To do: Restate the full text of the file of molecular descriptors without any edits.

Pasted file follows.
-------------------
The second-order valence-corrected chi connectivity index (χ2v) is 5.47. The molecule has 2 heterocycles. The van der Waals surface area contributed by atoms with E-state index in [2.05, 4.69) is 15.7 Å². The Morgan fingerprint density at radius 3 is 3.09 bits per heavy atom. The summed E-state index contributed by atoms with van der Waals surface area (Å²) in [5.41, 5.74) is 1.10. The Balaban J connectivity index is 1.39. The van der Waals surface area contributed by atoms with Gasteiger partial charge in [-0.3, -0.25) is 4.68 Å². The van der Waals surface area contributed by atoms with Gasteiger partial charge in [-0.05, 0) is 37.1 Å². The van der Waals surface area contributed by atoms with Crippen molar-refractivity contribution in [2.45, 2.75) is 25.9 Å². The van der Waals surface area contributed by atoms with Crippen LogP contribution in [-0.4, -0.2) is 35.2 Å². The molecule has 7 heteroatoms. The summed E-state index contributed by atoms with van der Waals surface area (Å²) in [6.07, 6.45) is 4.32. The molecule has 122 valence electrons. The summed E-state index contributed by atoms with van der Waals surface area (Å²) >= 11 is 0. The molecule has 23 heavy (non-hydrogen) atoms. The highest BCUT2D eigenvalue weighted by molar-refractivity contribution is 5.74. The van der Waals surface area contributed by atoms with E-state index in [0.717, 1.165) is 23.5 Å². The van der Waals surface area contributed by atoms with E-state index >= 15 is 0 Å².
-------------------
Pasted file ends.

The second-order valence-corrected chi connectivity index (χ2v) is 5.47. The molecule has 2 heterocycles. The van der Waals surface area contributed by atoms with E-state index in [2.05, 4.69) is 15.7 Å². The Morgan fingerprint density at radius 3 is 3.09 bits per heavy atom. The summed E-state index contributed by atoms with van der Waals surface area (Å²) in [5.41, 5.74) is 1.10. The Balaban J connectivity index is 1.39. The van der Waals surface area contributed by atoms with Gasteiger partial charge in [-0.3, -0.25) is 4.68 Å². The van der Waals surface area contributed by atoms with Gasteiger partial charge in [-0.05, 0) is 37.1 Å². The van der Waals surface area contributed by atoms with Crippen molar-refractivity contribution in [2.45, 2.75) is 25.9 Å². The van der Waals surface area contributed by atoms with Crippen LogP contribution in [-0.4, -0.2) is 35.2 Å². The molecule has 7 heteroatoms. The summed E-state index contributed by atoms with van der Waals surface area (Å²) in [6.07, 6.45) is 4.32. The molecule has 122 valence electrons. The summed E-state index contributed by atoms with van der Waals surface area (Å²) >= 11 is 0. The molecule has 23 heavy (non-hydrogen) atoms. The highest BCUT2D eigenvalue weighted by molar-refractivity contribution is 5.74. The van der Waals surface area contributed by atoms with E-state index in [0.717, 1.165) is 23.5 Å². The van der Waals surface area contributed by atoms with E-state index >= 15 is 0 Å².